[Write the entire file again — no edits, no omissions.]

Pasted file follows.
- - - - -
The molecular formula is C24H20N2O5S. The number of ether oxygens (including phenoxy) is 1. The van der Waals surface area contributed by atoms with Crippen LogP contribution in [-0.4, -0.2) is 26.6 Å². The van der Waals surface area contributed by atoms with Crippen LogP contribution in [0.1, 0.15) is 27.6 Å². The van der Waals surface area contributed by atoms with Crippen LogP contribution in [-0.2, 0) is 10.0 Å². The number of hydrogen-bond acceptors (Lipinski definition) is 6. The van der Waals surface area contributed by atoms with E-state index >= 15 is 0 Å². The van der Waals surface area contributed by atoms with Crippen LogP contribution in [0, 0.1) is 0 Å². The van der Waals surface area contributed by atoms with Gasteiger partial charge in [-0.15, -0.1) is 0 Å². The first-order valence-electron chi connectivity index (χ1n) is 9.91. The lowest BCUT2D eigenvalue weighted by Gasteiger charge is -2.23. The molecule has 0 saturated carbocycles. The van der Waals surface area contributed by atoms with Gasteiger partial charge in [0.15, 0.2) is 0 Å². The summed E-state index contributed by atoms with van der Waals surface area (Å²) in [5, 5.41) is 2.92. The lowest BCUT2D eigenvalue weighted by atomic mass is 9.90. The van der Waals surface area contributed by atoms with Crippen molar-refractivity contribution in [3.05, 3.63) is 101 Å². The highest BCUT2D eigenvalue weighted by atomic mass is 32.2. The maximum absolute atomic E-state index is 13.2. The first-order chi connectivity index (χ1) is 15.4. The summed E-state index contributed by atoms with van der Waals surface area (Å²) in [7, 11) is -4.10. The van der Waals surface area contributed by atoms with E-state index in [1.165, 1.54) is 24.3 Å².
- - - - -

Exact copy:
The molecular formula is C24H20N2O5S. The number of ether oxygens (including phenoxy) is 1. The van der Waals surface area contributed by atoms with Crippen LogP contribution in [-0.4, -0.2) is 26.6 Å². The van der Waals surface area contributed by atoms with Crippen LogP contribution in [0.1, 0.15) is 27.6 Å². The van der Waals surface area contributed by atoms with Crippen LogP contribution in [-0.2, 0) is 10.0 Å². The number of hydrogen-bond acceptors (Lipinski definition) is 6. The van der Waals surface area contributed by atoms with E-state index >= 15 is 0 Å². The van der Waals surface area contributed by atoms with Crippen LogP contribution in [0, 0.1) is 0 Å². The van der Waals surface area contributed by atoms with Gasteiger partial charge in [-0.15, -0.1) is 0 Å². The first-order valence-electron chi connectivity index (χ1n) is 9.91. The lowest BCUT2D eigenvalue weighted by Gasteiger charge is -2.23. The molecule has 0 saturated carbocycles. The van der Waals surface area contributed by atoms with Gasteiger partial charge in [0.15, 0.2) is 0 Å². The summed E-state index contributed by atoms with van der Waals surface area (Å²) in [5, 5.41) is 2.92. The lowest BCUT2D eigenvalue weighted by atomic mass is 9.90. The van der Waals surface area contributed by atoms with Crippen molar-refractivity contribution in [3.05, 3.63) is 101 Å². The highest BCUT2D eigenvalue weighted by atomic mass is 32.2. The maximum absolute atomic E-state index is 13.2. The first-order chi connectivity index (χ1) is 15.4. The summed E-state index contributed by atoms with van der Waals surface area (Å²) in [7, 11) is -4.10. The van der Waals surface area contributed by atoms with E-state index in [1.165, 1.54) is 24.3 Å².